Amtrak WiFi can be infuriating. Here’s how to make it work for you.

by Сашка

If you’ve ever tried to Zoom on the Northeast Corridor, you feel this

Earlier this summer, Kim Key boarded an Amtrak train in Atlanta and embarked on an experiment. During the some 16-hour trip to New York City, the PCMag security analyst attempted to use the rail car like a home office. Her biggest challenge wasn’t the motion or the subpar coffee; it was the temperamental WiFi.

“Sometimes Amtrak WiFi is just not going to work for you,” she said, “but I brought a little help with me.”

Amtrak’s free WiFi works well … until it doesn’t. Common frustrations include buffering videos, frozen teleconferencing calls, failed web searches and disconnections. However, understanding its limitations — and bringing backup technology — can vastly improve your online experience.

“If you’re planning on working on Amtrak, you need to bring your cellular-connected device, because that’s more likely to be reliable than the onboard WiFi,” Key said.

WiFi on planes has improved in recent years, but why does Amtrak’s service remain so frustrating?

Amtrak introduced free WiFi in 2010 (most airlines still make you pay), when streaming and online videos were incipient and digital nomads were mythical creatures. Acela was the first train to offer the amenity. According to Amtrak, passengers can now connect on more than 30 short-haul and long-distance trains across the country. The company plans to upgrade to 5G. The new Acela fleet, which is scheduled to debut next year, will be the first to adopt the next generation of wireless technology.

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“As it rolls out, the towers will be upgraded, and then the modems on the trains will be upgraded,” said Russ Clark, a senior research scientist at Georgia Tech in Atlanta. “So in general, it should be better. The primary reason being, there’s just more capacity in 5G.”

Until then, passengers must learn to navigate the relatively slower and stickier 4G while traveling at speeds of up to about 150 miles per hour.

“Expect disruption, no matter what your origin and destination stations are,” said Mike Wuerthele, managing editor of AppleInsider.

How WiFi works on a speeding train

Amtrak uses local cellphone towers lining the route, unlike planes, many of which rely on a hybrid system of ground towers and satellites and charge for the service. As the train zips along, its routers must keep up by hopping from tower to tower. A gap between sites can interrupt service. On stretches with underdeveloped infrastructure, such as rural areas, passengers will find themselves time-traveling to a pre-internet era.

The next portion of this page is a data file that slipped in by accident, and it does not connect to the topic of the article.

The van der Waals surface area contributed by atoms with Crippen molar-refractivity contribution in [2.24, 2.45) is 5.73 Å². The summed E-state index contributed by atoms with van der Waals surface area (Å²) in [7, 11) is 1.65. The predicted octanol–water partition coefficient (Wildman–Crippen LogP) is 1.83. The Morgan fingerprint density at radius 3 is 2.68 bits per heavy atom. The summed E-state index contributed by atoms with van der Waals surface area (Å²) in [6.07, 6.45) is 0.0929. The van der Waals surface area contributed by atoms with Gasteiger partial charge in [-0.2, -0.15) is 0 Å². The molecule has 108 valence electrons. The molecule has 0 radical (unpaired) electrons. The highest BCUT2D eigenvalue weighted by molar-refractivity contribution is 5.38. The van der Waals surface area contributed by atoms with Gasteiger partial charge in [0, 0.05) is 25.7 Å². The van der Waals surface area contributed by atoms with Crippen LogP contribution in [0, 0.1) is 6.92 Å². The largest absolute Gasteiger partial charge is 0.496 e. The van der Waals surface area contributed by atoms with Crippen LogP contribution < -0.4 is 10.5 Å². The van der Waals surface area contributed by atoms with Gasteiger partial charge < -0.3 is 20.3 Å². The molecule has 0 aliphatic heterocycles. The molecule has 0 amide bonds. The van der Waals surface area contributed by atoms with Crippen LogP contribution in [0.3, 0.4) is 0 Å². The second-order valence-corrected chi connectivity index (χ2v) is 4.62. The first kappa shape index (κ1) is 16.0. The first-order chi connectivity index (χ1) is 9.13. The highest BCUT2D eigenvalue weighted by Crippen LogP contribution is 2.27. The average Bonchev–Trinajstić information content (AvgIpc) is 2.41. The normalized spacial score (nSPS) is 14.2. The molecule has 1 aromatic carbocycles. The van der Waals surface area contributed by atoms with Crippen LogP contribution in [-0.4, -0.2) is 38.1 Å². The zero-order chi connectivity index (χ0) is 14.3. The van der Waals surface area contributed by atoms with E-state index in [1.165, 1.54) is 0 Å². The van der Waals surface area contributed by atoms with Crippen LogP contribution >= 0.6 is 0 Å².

“Even though you might be connected to the WiFi in your rail car, there might be no connection between the rail car and the wireless infrastructure, because there are no towers around the region that you are passing through,” said Harpreet S. Dhillon, a wireless communications expert and a professor of electrical and computer engineering at Virginia Tech.

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A well-spaced series of towers does not guarantee a seamless connection. Heavy usage can slow service. The demands of car, bus and train travelers in addition to local residents and workers can create a wireless logjam.

“If the rail car is passing through a very crowded region, then the rail car is sharing the wireless tower with other users,” Dhillon said. “So there’s a lot of pressure on that tower from the people on the railway and from the outside world. This could result in slow internet or even dropped connections.”

Natural and man-made features, such as mountains, tunnels and skyscrapers, can also impede the connection. For example, Kimberly Woods, an Amtrak spokeswoman, said passengers can expect choppy service entering Manhattan from northern New Jersey because of the tunnels.

“There’s going to be an extended period where the ability to access WiFi will be limited,” she said.

Conversely, Key discovered that Amtrak’s WiFi came through on several occasions, putting her cellphone to shame.

“I went through a lot of places that didn’t have coverage and my phone had no bars,” she said. “That was when the Amtrak’s free WiFi was awesome. I was in the middle of nowhere and could still get my work done.”

Don’t stream or video conference